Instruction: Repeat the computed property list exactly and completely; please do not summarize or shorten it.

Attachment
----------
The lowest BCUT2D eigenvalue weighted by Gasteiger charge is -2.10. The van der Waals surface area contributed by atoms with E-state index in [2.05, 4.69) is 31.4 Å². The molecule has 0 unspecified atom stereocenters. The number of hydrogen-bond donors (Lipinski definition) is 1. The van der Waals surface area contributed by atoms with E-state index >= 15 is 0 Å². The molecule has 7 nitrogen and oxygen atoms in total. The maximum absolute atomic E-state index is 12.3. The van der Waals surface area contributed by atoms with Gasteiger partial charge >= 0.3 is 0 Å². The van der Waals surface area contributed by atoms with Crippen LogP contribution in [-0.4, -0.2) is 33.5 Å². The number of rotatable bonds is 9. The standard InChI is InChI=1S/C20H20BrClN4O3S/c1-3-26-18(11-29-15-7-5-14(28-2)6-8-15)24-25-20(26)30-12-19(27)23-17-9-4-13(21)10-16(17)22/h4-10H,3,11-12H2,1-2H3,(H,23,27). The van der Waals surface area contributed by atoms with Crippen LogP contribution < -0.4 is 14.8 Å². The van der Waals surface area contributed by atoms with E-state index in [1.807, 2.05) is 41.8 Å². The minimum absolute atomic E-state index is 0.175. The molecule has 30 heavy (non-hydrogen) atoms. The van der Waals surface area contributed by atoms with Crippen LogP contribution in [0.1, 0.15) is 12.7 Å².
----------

The lowest BCUT2D eigenvalue weighted by Gasteiger charge is -2.10. The van der Waals surface area contributed by atoms with E-state index in [2.05, 4.69) is 31.4 Å². The molecule has 0 unspecified atom stereocenters. The number of hydrogen-bond donors (Lipinski definition) is 1. The van der Waals surface area contributed by atoms with E-state index >= 15 is 0 Å². The molecule has 7 nitrogen and oxygen atoms in total. The maximum absolute atomic E-state index is 12.3. The van der Waals surface area contributed by atoms with Gasteiger partial charge >= 0.3 is 0 Å². The van der Waals surface area contributed by atoms with Crippen LogP contribution in [-0.4, -0.2) is 33.5 Å². The number of rotatable bonds is 9. The standard InChI is InChI=1S/C20H20BrClN4O3S/c1-3-26-18(11-29-15-7-5-14(28-2)6-8-15)24-25-20(26)30-12-19(27)23-17-9-4-13(21)10-16(17)22/h4-10H,3,11-12H2,1-2H3,(H,23,27). The van der Waals surface area contributed by atoms with Crippen LogP contribution < -0.4 is 14.8 Å². The van der Waals surface area contributed by atoms with E-state index in [1.807, 2.05) is 41.8 Å². The minimum absolute atomic E-state index is 0.175. The molecule has 30 heavy (non-hydrogen) atoms. The van der Waals surface area contributed by atoms with Crippen LogP contribution in [0.1, 0.15) is 12.7 Å².